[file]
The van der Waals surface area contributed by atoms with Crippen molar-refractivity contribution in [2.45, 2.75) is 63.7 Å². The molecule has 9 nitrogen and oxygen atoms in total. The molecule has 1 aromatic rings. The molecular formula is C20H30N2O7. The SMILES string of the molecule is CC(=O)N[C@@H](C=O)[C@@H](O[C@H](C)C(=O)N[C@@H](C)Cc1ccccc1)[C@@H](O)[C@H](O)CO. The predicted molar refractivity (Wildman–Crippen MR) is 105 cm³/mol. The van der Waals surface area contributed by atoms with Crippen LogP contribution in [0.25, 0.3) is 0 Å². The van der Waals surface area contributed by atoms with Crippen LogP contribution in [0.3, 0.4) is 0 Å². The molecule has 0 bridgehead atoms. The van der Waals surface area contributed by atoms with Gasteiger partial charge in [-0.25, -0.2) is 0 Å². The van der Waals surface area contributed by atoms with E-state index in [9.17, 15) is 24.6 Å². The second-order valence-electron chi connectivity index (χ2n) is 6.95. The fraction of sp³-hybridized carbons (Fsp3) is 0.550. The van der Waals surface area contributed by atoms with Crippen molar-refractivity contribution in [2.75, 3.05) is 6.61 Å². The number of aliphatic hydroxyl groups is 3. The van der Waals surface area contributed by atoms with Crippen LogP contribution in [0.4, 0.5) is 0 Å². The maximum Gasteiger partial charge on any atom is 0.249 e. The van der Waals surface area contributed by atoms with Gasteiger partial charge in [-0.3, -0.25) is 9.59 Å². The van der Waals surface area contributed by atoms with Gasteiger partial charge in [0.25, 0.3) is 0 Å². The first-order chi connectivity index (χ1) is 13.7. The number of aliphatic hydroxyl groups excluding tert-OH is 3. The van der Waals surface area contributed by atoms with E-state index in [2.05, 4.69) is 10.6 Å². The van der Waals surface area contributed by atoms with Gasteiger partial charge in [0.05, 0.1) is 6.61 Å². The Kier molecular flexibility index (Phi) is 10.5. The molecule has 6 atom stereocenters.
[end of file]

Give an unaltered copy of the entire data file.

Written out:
The van der Waals surface area contributed by atoms with Crippen molar-refractivity contribution in [2.45, 2.75) is 63.7 Å². The molecule has 9 nitrogen and oxygen atoms in total. The molecule has 1 aromatic rings. The molecular formula is C20H30N2O7. The SMILES string of the molecule is CC(=O)N[C@@H](C=O)[C@@H](O[C@H](C)C(=O)N[C@@H](C)Cc1ccccc1)[C@@H](O)[C@H](O)CO. The predicted molar refractivity (Wildman–Crippen MR) is 105 cm³/mol. The van der Waals surface area contributed by atoms with Crippen LogP contribution in [0.25, 0.3) is 0 Å². The van der Waals surface area contributed by atoms with Crippen LogP contribution in [0.3, 0.4) is 0 Å². The molecule has 0 bridgehead atoms. The van der Waals surface area contributed by atoms with Gasteiger partial charge in [-0.25, -0.2) is 0 Å². The van der Waals surface area contributed by atoms with E-state index in [9.17, 15) is 24.6 Å². The second-order valence-electron chi connectivity index (χ2n) is 6.95. The fraction of sp³-hybridized carbons (Fsp3) is 0.550. The van der Waals surface area contributed by atoms with Crippen molar-refractivity contribution in [2.75, 3.05) is 6.61 Å². The number of aliphatic hydroxyl groups is 3. The van der Waals surface area contributed by atoms with Crippen LogP contribution in [0.4, 0.5) is 0 Å². The maximum Gasteiger partial charge on any atom is 0.249 e. The van der Waals surface area contributed by atoms with Gasteiger partial charge in [-0.3, -0.25) is 9.59 Å². The van der Waals surface area contributed by atoms with Gasteiger partial charge in [0.25, 0.3) is 0 Å². The first-order chi connectivity index (χ1) is 13.7. The number of aliphatic hydroxyl groups excluding tert-OH is 3. The van der Waals surface area contributed by atoms with E-state index in [2.05, 4.69) is 10.6 Å². The van der Waals surface area contributed by atoms with Gasteiger partial charge in [0.05, 0.1) is 6.61 Å². The Kier molecular flexibility index (Phi) is 10.5. The molecule has 6 atom stereocenters.